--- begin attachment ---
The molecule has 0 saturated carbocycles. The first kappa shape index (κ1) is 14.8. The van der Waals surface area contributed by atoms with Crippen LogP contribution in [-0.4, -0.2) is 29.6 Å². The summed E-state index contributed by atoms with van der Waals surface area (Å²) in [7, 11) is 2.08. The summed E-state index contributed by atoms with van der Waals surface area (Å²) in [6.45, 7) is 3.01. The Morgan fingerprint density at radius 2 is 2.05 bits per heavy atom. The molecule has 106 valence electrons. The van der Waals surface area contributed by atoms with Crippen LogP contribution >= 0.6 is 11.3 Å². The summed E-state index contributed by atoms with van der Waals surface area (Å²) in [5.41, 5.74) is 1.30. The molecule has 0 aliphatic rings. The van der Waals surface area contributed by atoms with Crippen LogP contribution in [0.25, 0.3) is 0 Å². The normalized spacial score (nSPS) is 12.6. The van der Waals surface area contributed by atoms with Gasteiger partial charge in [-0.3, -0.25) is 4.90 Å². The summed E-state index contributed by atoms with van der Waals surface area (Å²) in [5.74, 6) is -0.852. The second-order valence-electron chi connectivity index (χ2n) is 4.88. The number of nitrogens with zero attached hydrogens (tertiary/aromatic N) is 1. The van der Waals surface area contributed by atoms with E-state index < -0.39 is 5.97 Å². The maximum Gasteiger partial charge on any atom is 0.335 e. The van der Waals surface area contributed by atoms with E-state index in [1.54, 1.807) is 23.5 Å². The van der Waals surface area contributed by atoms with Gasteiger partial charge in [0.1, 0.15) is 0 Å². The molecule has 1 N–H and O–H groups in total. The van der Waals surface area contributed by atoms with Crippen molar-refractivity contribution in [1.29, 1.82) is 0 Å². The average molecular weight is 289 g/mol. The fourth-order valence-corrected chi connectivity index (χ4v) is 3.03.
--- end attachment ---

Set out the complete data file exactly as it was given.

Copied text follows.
The molecule has 0 saturated carbocycles. The first kappa shape index (κ1) is 14.8. The van der Waals surface area contributed by atoms with Crippen LogP contribution in [-0.4, -0.2) is 29.6 Å². The summed E-state index contributed by atoms with van der Waals surface area (Å²) in [7, 11) is 2.08. The summed E-state index contributed by atoms with van der Waals surface area (Å²) in [6.45, 7) is 3.01. The Morgan fingerprint density at radius 2 is 2.05 bits per heavy atom. The molecule has 106 valence electrons. The van der Waals surface area contributed by atoms with Crippen LogP contribution >= 0.6 is 11.3 Å². The summed E-state index contributed by atoms with van der Waals surface area (Å²) in [5.41, 5.74) is 1.30. The molecule has 0 aliphatic rings. The van der Waals surface area contributed by atoms with Crippen LogP contribution in [0.25, 0.3) is 0 Å². The normalized spacial score (nSPS) is 12.6. The van der Waals surface area contributed by atoms with Gasteiger partial charge in [-0.3, -0.25) is 4.90 Å². The summed E-state index contributed by atoms with van der Waals surface area (Å²) in [5.74, 6) is -0.852. The second-order valence-electron chi connectivity index (χ2n) is 4.88. The number of nitrogens with zero attached hydrogens (tertiary/aromatic N) is 1. The van der Waals surface area contributed by atoms with E-state index < -0.39 is 5.97 Å². The maximum Gasteiger partial charge on any atom is 0.335 e. The van der Waals surface area contributed by atoms with E-state index in [1.54, 1.807) is 23.5 Å². The van der Waals surface area contributed by atoms with Gasteiger partial charge in [0.1, 0.15) is 0 Å². The molecule has 1 N–H and O–H groups in total. The van der Waals surface area contributed by atoms with Crippen molar-refractivity contribution in [1.29, 1.82) is 0 Å². The average molecular weight is 289 g/mol. The fourth-order valence-corrected chi connectivity index (χ4v) is 3.03.